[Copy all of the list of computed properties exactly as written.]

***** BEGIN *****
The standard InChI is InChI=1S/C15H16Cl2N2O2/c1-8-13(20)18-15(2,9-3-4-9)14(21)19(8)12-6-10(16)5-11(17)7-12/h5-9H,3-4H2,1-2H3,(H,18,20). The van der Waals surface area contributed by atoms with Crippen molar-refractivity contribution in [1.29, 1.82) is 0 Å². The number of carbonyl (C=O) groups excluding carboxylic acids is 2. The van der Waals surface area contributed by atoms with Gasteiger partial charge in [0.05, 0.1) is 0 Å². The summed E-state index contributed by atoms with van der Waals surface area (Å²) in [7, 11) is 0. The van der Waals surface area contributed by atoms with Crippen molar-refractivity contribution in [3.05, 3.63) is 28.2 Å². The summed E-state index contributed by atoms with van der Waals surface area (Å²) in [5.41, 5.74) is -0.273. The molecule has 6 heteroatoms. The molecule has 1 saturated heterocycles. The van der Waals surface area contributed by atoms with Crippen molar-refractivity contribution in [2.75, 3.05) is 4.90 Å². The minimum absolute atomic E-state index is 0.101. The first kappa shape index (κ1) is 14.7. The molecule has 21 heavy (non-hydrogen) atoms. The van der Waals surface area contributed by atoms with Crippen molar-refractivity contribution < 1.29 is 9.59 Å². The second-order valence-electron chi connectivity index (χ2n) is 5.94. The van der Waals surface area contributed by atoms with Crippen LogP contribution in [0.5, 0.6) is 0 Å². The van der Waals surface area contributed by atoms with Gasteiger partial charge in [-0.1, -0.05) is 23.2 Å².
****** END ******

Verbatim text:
The standard InChI is InChI=1S/C15H16Cl2N2O2/c1-8-13(20)18-15(2,9-3-4-9)14(21)19(8)12-6-10(16)5-11(17)7-12/h5-9H,3-4H2,1-2H3,(H,18,20). The van der Waals surface area contributed by atoms with Crippen molar-refractivity contribution in [1.29, 1.82) is 0 Å². The number of carbonyl (C=O) groups excluding carboxylic acids is 2. The van der Waals surface area contributed by atoms with Gasteiger partial charge in [0.05, 0.1) is 0 Å². The summed E-state index contributed by atoms with van der Waals surface area (Å²) in [7, 11) is 0. The van der Waals surface area contributed by atoms with Crippen molar-refractivity contribution in [3.05, 3.63) is 28.2 Å². The summed E-state index contributed by atoms with van der Waals surface area (Å²) in [5.41, 5.74) is -0.273. The molecule has 6 heteroatoms. The molecule has 1 saturated heterocycles. The van der Waals surface area contributed by atoms with Crippen molar-refractivity contribution in [2.75, 3.05) is 4.90 Å². The minimum absolute atomic E-state index is 0.101. The first kappa shape index (κ1) is 14.7. The molecule has 21 heavy (non-hydrogen) atoms. The van der Waals surface area contributed by atoms with Crippen molar-refractivity contribution < 1.29 is 9.59 Å². The second-order valence-electron chi connectivity index (χ2n) is 5.94. The van der Waals surface area contributed by atoms with Crippen LogP contribution in [0.5, 0.6) is 0 Å². The van der Waals surface area contributed by atoms with Gasteiger partial charge in [-0.1, -0.05) is 23.2 Å².